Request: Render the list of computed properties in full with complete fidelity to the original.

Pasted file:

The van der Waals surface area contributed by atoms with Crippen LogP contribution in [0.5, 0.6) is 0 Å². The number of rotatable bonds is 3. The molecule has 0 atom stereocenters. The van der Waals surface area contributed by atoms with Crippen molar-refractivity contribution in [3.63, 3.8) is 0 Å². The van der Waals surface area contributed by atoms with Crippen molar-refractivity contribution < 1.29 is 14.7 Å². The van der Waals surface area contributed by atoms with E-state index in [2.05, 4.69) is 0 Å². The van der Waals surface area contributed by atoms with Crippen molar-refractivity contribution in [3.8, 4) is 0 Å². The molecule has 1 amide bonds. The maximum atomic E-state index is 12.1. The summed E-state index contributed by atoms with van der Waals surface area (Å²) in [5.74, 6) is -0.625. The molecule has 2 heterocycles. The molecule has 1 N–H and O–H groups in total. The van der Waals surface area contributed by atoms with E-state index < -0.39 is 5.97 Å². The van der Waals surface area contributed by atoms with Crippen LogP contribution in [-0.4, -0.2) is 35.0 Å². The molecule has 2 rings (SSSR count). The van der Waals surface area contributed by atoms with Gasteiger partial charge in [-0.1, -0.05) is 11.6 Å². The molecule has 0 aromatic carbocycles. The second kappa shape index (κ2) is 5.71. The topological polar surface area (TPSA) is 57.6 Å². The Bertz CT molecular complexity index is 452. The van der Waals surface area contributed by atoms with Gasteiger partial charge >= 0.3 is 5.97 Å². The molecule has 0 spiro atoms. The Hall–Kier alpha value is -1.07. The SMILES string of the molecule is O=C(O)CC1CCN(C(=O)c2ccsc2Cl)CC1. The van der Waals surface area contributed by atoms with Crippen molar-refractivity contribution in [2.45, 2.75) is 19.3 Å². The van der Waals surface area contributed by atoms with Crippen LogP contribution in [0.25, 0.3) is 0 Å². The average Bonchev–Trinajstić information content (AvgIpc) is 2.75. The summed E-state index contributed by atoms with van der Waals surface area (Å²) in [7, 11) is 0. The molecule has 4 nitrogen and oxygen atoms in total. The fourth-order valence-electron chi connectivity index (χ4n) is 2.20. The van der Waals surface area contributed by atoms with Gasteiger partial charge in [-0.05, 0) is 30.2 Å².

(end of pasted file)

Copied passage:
The van der Waals surface area contributed by atoms with Crippen LogP contribution in [0.5, 0.6) is 0 Å². The number of rotatable bonds is 3. The molecule has 0 atom stereocenters. The van der Waals surface area contributed by atoms with Crippen molar-refractivity contribution in [3.63, 3.8) is 0 Å². The van der Waals surface area contributed by atoms with Crippen molar-refractivity contribution < 1.29 is 14.7 Å². The van der Waals surface area contributed by atoms with E-state index in [2.05, 4.69) is 0 Å². The van der Waals surface area contributed by atoms with Crippen molar-refractivity contribution in [3.8, 4) is 0 Å². The molecule has 1 amide bonds. The maximum atomic E-state index is 12.1. The summed E-state index contributed by atoms with van der Waals surface area (Å²) in [5.74, 6) is -0.625. The molecule has 2 heterocycles. The molecule has 1 N–H and O–H groups in total. The van der Waals surface area contributed by atoms with E-state index < -0.39 is 5.97 Å². The van der Waals surface area contributed by atoms with Crippen LogP contribution in [-0.4, -0.2) is 35.0 Å². The molecule has 2 rings (SSSR count). The van der Waals surface area contributed by atoms with Gasteiger partial charge in [-0.1, -0.05) is 11.6 Å². The molecule has 0 aromatic carbocycles. The second kappa shape index (κ2) is 5.71. The topological polar surface area (TPSA) is 57.6 Å². The Bertz CT molecular complexity index is 452. The van der Waals surface area contributed by atoms with Gasteiger partial charge >= 0.3 is 5.97 Å². The molecule has 0 spiro atoms. The Hall–Kier alpha value is -1.07. The SMILES string of the molecule is O=C(O)CC1CCN(C(=O)c2ccsc2Cl)CC1. The van der Waals surface area contributed by atoms with Crippen molar-refractivity contribution in [2.45, 2.75) is 19.3 Å². The van der Waals surface area contributed by atoms with Crippen LogP contribution in [0.25, 0.3) is 0 Å². The average Bonchev–Trinajstić information content (AvgIpc) is 2.75. The summed E-state index contributed by atoms with van der Waals surface area (Å²) in [7, 11) is 0. The molecule has 4 nitrogen and oxygen atoms in total. The fourth-order valence-electron chi connectivity index (χ4n) is 2.20. The van der Waals surface area contributed by atoms with Gasteiger partial charge in [-0.05, 0) is 30.2 Å².